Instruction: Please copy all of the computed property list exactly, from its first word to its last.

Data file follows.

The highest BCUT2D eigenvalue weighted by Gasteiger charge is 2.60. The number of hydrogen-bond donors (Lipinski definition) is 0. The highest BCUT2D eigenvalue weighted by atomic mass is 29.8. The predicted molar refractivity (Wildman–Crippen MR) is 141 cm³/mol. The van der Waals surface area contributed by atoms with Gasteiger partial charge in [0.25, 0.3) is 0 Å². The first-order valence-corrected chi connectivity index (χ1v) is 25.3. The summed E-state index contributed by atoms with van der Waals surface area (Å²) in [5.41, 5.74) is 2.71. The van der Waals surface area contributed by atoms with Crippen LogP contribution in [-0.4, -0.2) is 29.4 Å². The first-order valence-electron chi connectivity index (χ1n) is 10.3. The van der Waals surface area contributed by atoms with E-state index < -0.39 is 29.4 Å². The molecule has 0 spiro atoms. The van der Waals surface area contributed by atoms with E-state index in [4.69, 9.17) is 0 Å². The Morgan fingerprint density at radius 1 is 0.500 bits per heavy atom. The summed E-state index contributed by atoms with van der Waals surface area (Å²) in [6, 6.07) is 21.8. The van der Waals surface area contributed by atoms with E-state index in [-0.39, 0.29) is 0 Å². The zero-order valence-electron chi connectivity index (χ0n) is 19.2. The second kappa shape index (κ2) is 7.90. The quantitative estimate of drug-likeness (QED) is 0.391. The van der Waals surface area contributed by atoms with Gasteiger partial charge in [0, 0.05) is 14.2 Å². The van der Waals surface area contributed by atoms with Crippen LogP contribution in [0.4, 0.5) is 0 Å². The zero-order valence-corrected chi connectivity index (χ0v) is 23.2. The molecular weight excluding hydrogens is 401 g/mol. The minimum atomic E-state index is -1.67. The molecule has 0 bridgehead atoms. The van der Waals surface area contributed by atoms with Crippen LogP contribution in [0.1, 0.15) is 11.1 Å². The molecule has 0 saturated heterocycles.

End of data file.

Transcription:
The highest BCUT2D eigenvalue weighted by Gasteiger charge is 2.60. The number of hydrogen-bond donors (Lipinski definition) is 0. The highest BCUT2D eigenvalue weighted by atomic mass is 29.8. The predicted molar refractivity (Wildman–Crippen MR) is 141 cm³/mol. The van der Waals surface area contributed by atoms with Gasteiger partial charge in [0.25, 0.3) is 0 Å². The first-order valence-corrected chi connectivity index (χ1v) is 25.3. The summed E-state index contributed by atoms with van der Waals surface area (Å²) in [5.41, 5.74) is 2.71. The van der Waals surface area contributed by atoms with Crippen LogP contribution in [-0.4, -0.2) is 29.4 Å². The first-order valence-electron chi connectivity index (χ1n) is 10.3. The van der Waals surface area contributed by atoms with E-state index < -0.39 is 29.4 Å². The molecule has 0 spiro atoms. The van der Waals surface area contributed by atoms with E-state index in [4.69, 9.17) is 0 Å². The Morgan fingerprint density at radius 1 is 0.500 bits per heavy atom. The summed E-state index contributed by atoms with van der Waals surface area (Å²) in [6, 6.07) is 21.8. The van der Waals surface area contributed by atoms with E-state index in [-0.39, 0.29) is 0 Å². The zero-order valence-electron chi connectivity index (χ0n) is 19.2. The second kappa shape index (κ2) is 7.90. The quantitative estimate of drug-likeness (QED) is 0.391. The van der Waals surface area contributed by atoms with Gasteiger partial charge in [0, 0.05) is 14.2 Å². The van der Waals surface area contributed by atoms with Crippen LogP contribution in [0.4, 0.5) is 0 Å². The zero-order valence-corrected chi connectivity index (χ0v) is 23.2. The molecular weight excluding hydrogens is 401 g/mol. The minimum atomic E-state index is -1.67. The molecule has 0 bridgehead atoms. The van der Waals surface area contributed by atoms with Crippen LogP contribution in [0.1, 0.15) is 11.1 Å². The molecule has 0 saturated heterocycles.